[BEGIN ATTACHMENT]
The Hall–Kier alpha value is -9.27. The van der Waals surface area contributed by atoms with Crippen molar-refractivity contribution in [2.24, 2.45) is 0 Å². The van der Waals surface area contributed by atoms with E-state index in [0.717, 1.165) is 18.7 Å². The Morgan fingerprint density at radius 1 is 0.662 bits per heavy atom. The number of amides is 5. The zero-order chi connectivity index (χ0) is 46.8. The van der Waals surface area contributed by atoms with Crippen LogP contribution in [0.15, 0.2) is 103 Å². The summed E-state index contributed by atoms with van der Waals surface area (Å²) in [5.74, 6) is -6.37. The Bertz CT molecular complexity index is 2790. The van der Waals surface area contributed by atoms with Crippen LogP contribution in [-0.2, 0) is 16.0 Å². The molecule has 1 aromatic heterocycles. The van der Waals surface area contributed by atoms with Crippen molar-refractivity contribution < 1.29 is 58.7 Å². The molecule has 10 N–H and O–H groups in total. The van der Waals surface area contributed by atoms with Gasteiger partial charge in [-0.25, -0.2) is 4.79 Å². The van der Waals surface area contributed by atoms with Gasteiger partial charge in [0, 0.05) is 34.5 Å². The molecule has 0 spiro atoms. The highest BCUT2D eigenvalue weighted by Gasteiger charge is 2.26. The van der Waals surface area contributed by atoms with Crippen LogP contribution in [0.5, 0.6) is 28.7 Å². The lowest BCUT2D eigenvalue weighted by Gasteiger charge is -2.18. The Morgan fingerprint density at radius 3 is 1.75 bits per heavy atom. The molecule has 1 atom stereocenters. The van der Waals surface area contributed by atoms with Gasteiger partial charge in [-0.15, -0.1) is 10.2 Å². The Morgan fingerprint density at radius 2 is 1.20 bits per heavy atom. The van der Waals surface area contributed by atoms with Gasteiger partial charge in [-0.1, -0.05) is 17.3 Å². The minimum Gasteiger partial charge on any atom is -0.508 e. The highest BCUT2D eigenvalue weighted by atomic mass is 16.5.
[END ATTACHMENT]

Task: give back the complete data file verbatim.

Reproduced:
The Hall–Kier alpha value is -9.27. The van der Waals surface area contributed by atoms with Crippen molar-refractivity contribution in [2.24, 2.45) is 0 Å². The van der Waals surface area contributed by atoms with E-state index in [0.717, 1.165) is 18.7 Å². The Morgan fingerprint density at radius 1 is 0.662 bits per heavy atom. The number of amides is 5. The zero-order chi connectivity index (χ0) is 46.8. The van der Waals surface area contributed by atoms with Crippen LogP contribution in [0.15, 0.2) is 103 Å². The summed E-state index contributed by atoms with van der Waals surface area (Å²) in [5.74, 6) is -6.37. The Bertz CT molecular complexity index is 2790. The van der Waals surface area contributed by atoms with Crippen LogP contribution in [-0.2, 0) is 16.0 Å². The molecule has 1 aromatic heterocycles. The van der Waals surface area contributed by atoms with Crippen molar-refractivity contribution < 1.29 is 58.7 Å². The molecule has 10 N–H and O–H groups in total. The van der Waals surface area contributed by atoms with Gasteiger partial charge in [-0.25, -0.2) is 4.79 Å². The van der Waals surface area contributed by atoms with Gasteiger partial charge in [0, 0.05) is 34.5 Å². The molecule has 0 spiro atoms. The highest BCUT2D eigenvalue weighted by Gasteiger charge is 2.26. The van der Waals surface area contributed by atoms with Crippen LogP contribution in [0.5, 0.6) is 28.7 Å². The lowest BCUT2D eigenvalue weighted by Gasteiger charge is -2.18. The Morgan fingerprint density at radius 3 is 1.75 bits per heavy atom. The molecule has 1 atom stereocenters. The van der Waals surface area contributed by atoms with Gasteiger partial charge in [-0.15, -0.1) is 10.2 Å². The Morgan fingerprint density at radius 2 is 1.20 bits per heavy atom. The van der Waals surface area contributed by atoms with Gasteiger partial charge in [-0.1, -0.05) is 17.3 Å². The minimum Gasteiger partial charge on any atom is -0.508 e. The highest BCUT2D eigenvalue weighted by atomic mass is 16.5.